Nine months later, the general election in Canada took place. At the outset, it seemed as though the election was less about replacing the Liberals with either the Conservatives or NDP, and more about preventing any one party from having a majority. Leading up to the campaign, the NDP was still sitting at under 15% in national polls, with at least one or two even putting the federal Green party in 3rd place ahead of the NDP. In the end, the Liberals retained power with a minority government, with the Conservatives making considerable gains as the Official Opposition. The NDP lost 20 seats and ended up with 24 seats, while the Greens gained a seat and now had 3 in the House of Commons.
As if that wasn't bad enough, in Alberta the political landscape made a hard right turn. The United Conservative Party, led by Jason Kenney (yes, THIS Jason Kenney) defeated the Alberta NDP in the 2019 Alberta election. Shortly thereafter, the government moved to clamp down on their misdeeds by using Bill 22 to fire the election commissioner, thereby knee-capping his investigation into Jason Kenney's leadership campaign, where more allegations of irregularities in the voting process plagued the UCP.
A government back-bencher MLA, Dan Williams, also introduced Bill 207, which sought to amend conscience rights for physicians in Alberta (there is already existing federal legislation), specifically when it comes to referrals for abortions, medically assisted death, and gender affirming surgeries. If passed, Bill 207 would give physicians the right to refuse treatment AND referrals, based on religious objections. As expected, there was wide condemnation of the bill, from LGBTQ advocates, MAID physicians and advocates, as well as medical professionals from across the country. I even got the chance to speak with Jillian Ratti about this bill last month and covered this issue in another blog post.
Can The Left Win An Election?
Fast forward to the present, where after another general election in the UK, yet another Conservative government posted a resounding majority win. While there is still much to be decided in terms of how Brexit will move forward, there have been many articles dissecting the results of that election. Of particular interest, I recommend you read these articles here, here, and here. However, when I started to look at the data from the election returns, it became increasingly clear that there are more forces at play than just opinion polls or election promises:
There has also been widespread talk of media bias in the UK election against Jeremy Corbyn, as well as in past elections in Canada against the NDP, and in the US against Bernie Sanders. It's no secret that media corporations have been getting larger and consolidating into fewer options for voters and the general public. So the question remains, how does the left get elected? Well for starters, there has to be a cohesive message, and it needs to start with the party leaders. Too many left-wing parties fall victim to infighting, to wild conspiracy theories, to personality cults. However, that doesn't mean that political leaders have to be completely void of any personality at all. They just have to realize that the movement is bigger than they are, and that there need to be long-term strategies for success built to last long after their time is up.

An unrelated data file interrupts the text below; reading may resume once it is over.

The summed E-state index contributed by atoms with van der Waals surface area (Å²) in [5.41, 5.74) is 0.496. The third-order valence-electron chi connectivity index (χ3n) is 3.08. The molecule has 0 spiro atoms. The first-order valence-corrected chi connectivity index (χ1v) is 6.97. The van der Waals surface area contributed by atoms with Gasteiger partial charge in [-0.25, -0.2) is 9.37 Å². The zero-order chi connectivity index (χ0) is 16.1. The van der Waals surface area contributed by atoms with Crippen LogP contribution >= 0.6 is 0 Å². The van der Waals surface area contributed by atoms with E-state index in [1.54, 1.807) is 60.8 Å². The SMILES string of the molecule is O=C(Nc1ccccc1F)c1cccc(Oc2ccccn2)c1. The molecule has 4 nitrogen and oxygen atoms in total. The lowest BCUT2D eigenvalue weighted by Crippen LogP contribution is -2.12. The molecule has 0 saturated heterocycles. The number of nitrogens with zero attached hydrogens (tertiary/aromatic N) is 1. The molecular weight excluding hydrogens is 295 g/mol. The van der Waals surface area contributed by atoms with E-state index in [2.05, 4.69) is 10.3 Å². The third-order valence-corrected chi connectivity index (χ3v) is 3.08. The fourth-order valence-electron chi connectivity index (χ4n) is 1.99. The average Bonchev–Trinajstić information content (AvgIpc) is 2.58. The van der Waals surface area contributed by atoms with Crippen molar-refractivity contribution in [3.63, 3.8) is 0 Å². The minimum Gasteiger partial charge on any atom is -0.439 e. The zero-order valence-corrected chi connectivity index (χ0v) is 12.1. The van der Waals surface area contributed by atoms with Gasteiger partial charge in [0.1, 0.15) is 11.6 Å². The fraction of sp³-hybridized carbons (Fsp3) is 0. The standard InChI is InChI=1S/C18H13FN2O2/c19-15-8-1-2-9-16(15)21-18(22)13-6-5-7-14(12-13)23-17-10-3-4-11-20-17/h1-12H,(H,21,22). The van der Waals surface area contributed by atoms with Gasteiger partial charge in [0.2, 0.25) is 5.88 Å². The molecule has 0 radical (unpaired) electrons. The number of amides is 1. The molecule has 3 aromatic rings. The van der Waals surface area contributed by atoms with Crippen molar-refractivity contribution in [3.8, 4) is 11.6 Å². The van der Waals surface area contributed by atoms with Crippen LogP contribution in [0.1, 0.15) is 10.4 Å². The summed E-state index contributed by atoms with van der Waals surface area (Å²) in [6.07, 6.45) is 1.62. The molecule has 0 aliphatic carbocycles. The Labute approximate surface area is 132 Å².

This also means that the leaders chosen have to at the very least believe in the movements they become a part of. In Canada's context, former NDP leader Thomas Mulcair has been extremely critical of current leader Jagmeet Singh and the NDP's political path, since he was ousted in 2016 at the NDP's Edmonton convention. But even while Mulcair was leader of the party and was holding Stephen Harper's feet to the fire during Question Period, questions about his loyalties were ever-present. So it was almost unsurprising to see him criticize Singh for his perceived lack of leadership skills.
Cohesion also means that the party platforms need to engage voters at the emotional level, as well as the intellectual level. Left wing parties have often been criticized of having platforms that are too verbose, too technical, and laden with political speak that the average voter doesn't engage well with. However, none of the party platforms in the last federal election in Canada were any more or less technical or detailed than the other. The difference was in the messaging the parties ran with during the campaign. The Liberals had "Choose Forward", the Conservatives had "It's Time For You To Get Ahead", the NDP had "In It For You", the Greens had "Not Left. Not Right. Forward", and the People's Party had "Strong and Free". However, in the NDP's case, they already had "A New Deal for People" as well as "On Your Side" messaging for the election, and although the Greens, Conservatives and PPC had objectively terrible slogans, the Liberals were able to use their simple slogan of "Choose Forward" to convince enough soft voters to stay with them.
The final pieces of the puzzle lay in the parties being able to get their message out, and that means being engaged with their membership. Over the years, the NDP has struggled to maintain its membership numbers, and it has had problems raising money. The Liberals and Conservatives in Canada have a lot of traditional support among richer Canadians and their corporate friends, so it's more important now than ever that left-wing parties like the NDP and Greens use creative methods to attract new members, retain existing ones, and raise enough cash to fight back against the corporate narrative.
One approach that has worked in the United States is that of the Bernie Sanders campaign. They have tapped into voter frustration as well as been able to raise record levels of campaign donations by sticking to simple, effective messaging and low number asks in their fundraising. It should also be noted that Bernie Sanders himself has been consistently popular as a politician over the years, and his own personal messaging has not deviated much since he was first elected as mayor in Burlington back in the early 1980s.
Bernie Sanders comments on left wing parties in the US and in Canada.
Whatever approach the left takes, it must be decisive, without compromise, and bold in its convictions. Socialists need to be brave and not be concerned with what the pundits say, with what the media says, or what the polls say. It also cannot afford to pre-occupy itself with purity of language or whether it plays nice with the powers of institutions that have a predisposition with enacting laws that harm people. The time for civility is at an end. We can no longer afford to wait until climate change is irreversible, or the right wing corporate class has pushed working people to the margins of the cities they live in. We must unite and fight back with everything, and everyone, we have.